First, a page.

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"In general, I think chubby guys are sexy. There's more of them to hug!" Andrew French, Circles.
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June 19, 2010: I've launched a new version of this website as a Wordpress blog. This version won't be updated anymore.
If you don't see the images of a review, it means that I've transferred it to the new site.
   
 

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On this page:

Sam Kieth's Zero Girl
Love #2
Rawhide Kid: Slap Leather
Dangerous
Howard Cruse's Swimmer
The Magic If
Xeric Grant for Tales of the Closet
At last, Havoc Inc. #10

 

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Entries for May 2004:
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Saturday, May 22, 2004
Blog review
If you don't see the images of a review, it means that I've transferred it to the new site.

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Sam Kieth's Zero Girl

Category: coming-out, fantasy, gay-friendly.
Author(s): Sam Kieth.


Zero Girl: Full Circle is the second volume of Sam Kieth's story of circles, squares, and the highly metaphorical role they play in the characters' lives. In the first volume, Amy, a high school girl, fell in love with Tim, an older guy working at her school. Her problems with squares, which scared her, and circles, which protected her, were dealt in very weird and very moving ways by the author. In this new volume taking place 15 years later, Tim has a teenage daugther named Nikki, his wife (things didn't work out between him and Amy) is dead, and he calls Amy for help when Nikki shows strange mind-control powers linked to shapes.

Nikki unconsciously flirting with AmyAll this sounds like yet another fantasy story, but in the hands of Sam Kieth, Nikki's powers are clearly a metaphor for her coming-of-age, and her love/hate relationship with a young lesbian friend of her quickly puts her personality into perspective: Nikki refuses to face reality, whether it is her mother's death, or her own closetedness, even to herself.Nikki's mom... dead, but squarely in the middle of things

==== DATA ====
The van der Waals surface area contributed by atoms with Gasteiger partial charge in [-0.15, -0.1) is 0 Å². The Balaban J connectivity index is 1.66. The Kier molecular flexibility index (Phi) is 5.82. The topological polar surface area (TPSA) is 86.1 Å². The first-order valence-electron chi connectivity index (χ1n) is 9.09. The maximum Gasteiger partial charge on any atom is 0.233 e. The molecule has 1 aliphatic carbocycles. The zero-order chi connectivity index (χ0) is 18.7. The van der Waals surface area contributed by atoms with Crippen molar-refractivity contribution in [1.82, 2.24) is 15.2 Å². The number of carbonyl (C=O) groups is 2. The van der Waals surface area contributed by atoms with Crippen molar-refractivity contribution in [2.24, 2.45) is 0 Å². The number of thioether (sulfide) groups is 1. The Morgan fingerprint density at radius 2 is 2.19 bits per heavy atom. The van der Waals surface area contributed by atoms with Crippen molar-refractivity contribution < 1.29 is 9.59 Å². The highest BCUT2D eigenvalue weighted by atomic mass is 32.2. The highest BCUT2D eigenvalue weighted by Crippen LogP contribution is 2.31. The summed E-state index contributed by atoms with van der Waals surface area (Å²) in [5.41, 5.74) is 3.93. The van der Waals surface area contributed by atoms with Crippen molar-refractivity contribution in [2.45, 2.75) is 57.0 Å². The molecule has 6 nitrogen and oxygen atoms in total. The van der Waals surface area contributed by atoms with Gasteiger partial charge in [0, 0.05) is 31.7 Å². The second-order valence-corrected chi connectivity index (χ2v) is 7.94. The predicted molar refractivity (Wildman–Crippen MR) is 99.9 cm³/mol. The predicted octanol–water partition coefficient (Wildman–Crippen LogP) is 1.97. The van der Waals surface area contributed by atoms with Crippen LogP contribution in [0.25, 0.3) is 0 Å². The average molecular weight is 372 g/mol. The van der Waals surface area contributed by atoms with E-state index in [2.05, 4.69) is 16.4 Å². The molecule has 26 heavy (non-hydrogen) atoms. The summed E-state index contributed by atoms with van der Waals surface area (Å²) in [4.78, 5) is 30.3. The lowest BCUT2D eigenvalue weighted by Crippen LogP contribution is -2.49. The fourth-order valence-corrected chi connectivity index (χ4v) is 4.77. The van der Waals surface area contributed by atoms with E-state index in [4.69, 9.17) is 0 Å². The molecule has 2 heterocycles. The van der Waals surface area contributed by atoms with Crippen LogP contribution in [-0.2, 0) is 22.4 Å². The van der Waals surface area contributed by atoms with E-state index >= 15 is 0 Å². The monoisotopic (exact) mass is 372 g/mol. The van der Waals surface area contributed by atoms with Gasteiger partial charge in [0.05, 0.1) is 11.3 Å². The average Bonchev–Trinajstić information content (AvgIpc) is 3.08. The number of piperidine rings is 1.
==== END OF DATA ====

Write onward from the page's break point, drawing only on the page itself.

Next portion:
Sam Kieth has often shown he can write very interesting female characters, and his willingness to let his The Maxx characters be used in the now-defunct Gay Comix series had already proved he was sympathetic to gay & lesbian issues. But this time, he writes a believable young woman whose sexual orientation is no more and no less a part of her growing-up pains than the rest of her life.
The way he manages to blend those very real questions with his brand of quirkiness (as much in his art as in the story itself) is another proof of his talent: like all good fantasy stories, Zero Girl: Full Circle says a lot about the real world by building a more exciting, but also more dangerous imaginary world.

The trade paperback of this 5-issue mini-series is available everywhere, including from Mars Import.


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Review update
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Love #2


Author(s): Matt Fagan.


CoverMatt Fagan has published the second issue of his strip Love (available on the author's site), continuing the unending battle of lovers Jack and Pokie against their archenemy, Lack of Money and its minions, No Gas and No Electricity.
Well, I'm slightly misleading you there. While the author and the characters obviously like and know fantasy comics (there's a very funny strip with Jack & Pokie as Akbar & Jeff, and a pin-up inspired by a Fantastic Four cover), the story is still very much steeped in real life -which does include the perils of lack of money, after all.Jack and Pokie enjoying life